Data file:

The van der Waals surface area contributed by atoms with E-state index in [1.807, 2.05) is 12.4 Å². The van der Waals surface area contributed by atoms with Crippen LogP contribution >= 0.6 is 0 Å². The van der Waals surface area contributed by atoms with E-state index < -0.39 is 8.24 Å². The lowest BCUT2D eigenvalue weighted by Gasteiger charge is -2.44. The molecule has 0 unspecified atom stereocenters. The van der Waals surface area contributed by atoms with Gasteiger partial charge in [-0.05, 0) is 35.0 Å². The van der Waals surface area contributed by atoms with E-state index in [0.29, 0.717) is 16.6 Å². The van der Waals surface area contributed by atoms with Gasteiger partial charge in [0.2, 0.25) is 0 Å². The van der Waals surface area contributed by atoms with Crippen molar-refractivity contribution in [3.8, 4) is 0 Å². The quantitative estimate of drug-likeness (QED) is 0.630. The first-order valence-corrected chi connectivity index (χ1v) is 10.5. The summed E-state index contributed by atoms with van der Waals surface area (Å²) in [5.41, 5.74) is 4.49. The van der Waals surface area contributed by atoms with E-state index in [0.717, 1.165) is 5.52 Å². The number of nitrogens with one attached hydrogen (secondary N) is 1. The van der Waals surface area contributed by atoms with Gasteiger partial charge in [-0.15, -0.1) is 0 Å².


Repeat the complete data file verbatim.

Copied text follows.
The van der Waals surface area contributed by atoms with E-state index in [1.807, 2.05) is 12.4 Å². The van der Waals surface area contributed by atoms with Crippen LogP contribution >= 0.6 is 0 Å². The van der Waals surface area contributed by atoms with E-state index < -0.39 is 8.24 Å². The lowest BCUT2D eigenvalue weighted by Gasteiger charge is -2.44. The molecule has 0 unspecified atom stereocenters. The van der Waals surface area contributed by atoms with Gasteiger partial charge in [-0.05, 0) is 35.0 Å². The van der Waals surface area contributed by atoms with E-state index in [0.29, 0.717) is 16.6 Å². The van der Waals surface area contributed by atoms with Gasteiger partial charge in [0.2, 0.25) is 0 Å². The van der Waals surface area contributed by atoms with Crippen molar-refractivity contribution in [3.8, 4) is 0 Å². The quantitative estimate of drug-likeness (QED) is 0.630. The first-order valence-corrected chi connectivity index (χ1v) is 10.5. The summed E-state index contributed by atoms with van der Waals surface area (Å²) in [5.41, 5.74) is 4.49. The van der Waals surface area contributed by atoms with E-state index in [0.717, 1.165) is 5.52 Å². The number of nitrogens with one attached hydrogen (secondary N) is 1. The van der Waals surface area contributed by atoms with Gasteiger partial charge in [-0.15, -0.1) is 0 Å².